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Iran Press TV

UK nabs 2 over Northern Irish car bombing; separatist group suspected

Iran Press TV

Sun Jan 20, 2019 02:52PM

UK police have arrested two people as part of an investigation into a car bombing in the British-run province of Northern Ireland, as authorities suspect a major separatist group carried out the attack.

Officers said on Sunday that the arrests were made in relation to Saturday's car bomb in Londonderry, in Northern Ireland, adding that their main line of inquiry was that the New IRA militant group was responsible for the attack which had no casualties.

Assistant Chief Constable Mark Hamilton sought to downgrade the significance of the attack, saying the public should be sure that the Irish nationalist group was not planning to escalate its attacks in the region.

The New IRA, or The Real Irish Republican Army, is one of the main groups opposed to Britain's 1998 peace treaty in Ireland which came after three decades of bloody battles on the streets of the region. The group has carried out sporadic attacks in recent years as it seeks to unite Northern Ireland with the Republic of Ireland which is now an independent country.

The bombing came amid renewed concerns about the Irish issue as Britain is struggling to secure a comprehensive agreement with the European Union (EU) on its withdrawal from the bloc.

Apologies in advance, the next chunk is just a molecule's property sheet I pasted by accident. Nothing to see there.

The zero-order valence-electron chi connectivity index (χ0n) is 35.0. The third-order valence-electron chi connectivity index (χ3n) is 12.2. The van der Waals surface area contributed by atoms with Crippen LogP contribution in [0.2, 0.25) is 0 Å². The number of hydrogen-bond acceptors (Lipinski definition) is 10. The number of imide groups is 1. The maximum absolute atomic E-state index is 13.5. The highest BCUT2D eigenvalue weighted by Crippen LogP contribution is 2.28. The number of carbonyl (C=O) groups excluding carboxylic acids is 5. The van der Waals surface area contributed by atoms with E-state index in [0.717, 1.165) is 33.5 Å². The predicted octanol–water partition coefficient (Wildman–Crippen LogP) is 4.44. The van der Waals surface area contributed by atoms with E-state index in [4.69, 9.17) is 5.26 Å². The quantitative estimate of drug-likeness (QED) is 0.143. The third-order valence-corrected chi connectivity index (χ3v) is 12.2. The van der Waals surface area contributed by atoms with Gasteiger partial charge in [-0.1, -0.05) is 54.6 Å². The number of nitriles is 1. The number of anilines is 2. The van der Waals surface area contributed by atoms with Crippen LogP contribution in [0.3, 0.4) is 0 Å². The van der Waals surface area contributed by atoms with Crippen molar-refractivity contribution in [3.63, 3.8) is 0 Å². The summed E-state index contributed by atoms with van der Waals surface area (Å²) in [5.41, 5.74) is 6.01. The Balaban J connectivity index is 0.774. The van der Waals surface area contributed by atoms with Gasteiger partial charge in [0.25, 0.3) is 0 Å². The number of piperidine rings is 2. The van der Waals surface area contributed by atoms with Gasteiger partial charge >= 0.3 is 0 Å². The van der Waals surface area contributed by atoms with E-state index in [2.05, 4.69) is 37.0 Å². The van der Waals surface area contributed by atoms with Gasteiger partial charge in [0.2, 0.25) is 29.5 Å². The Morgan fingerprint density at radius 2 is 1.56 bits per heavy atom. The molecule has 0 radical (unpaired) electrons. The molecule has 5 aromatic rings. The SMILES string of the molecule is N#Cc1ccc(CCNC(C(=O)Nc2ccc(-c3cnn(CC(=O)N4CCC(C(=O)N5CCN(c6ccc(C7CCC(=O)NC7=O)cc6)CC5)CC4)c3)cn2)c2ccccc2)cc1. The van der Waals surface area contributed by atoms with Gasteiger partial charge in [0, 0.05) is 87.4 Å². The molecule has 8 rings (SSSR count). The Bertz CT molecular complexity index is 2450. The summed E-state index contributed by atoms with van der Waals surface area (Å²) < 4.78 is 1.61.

EU member Ireland has indicated that the only way to avoid a return of hard border between the country and Northern Ireland after Brexit would be for London to accept the so-called backstop clause in Prime Minister Theresa May's ill-fated Brexit agreement.

Lawmakers in the British parliament rejected the EU divorce deal earlier this week by a large majority as many of them believed the backstop would entrap Britain in EU's customs union if it is implemented after a two-year transition period post-Brexit and in the absence of a trade deal between Britain and the bloc.

Many believe EU's insistence on the backstop would finally cause Britain to leave the bloc on March 29 in a disorderly manner, opening up the highly-feared possibility of re-imposing checks and controls between the two Irelands after Brexit.

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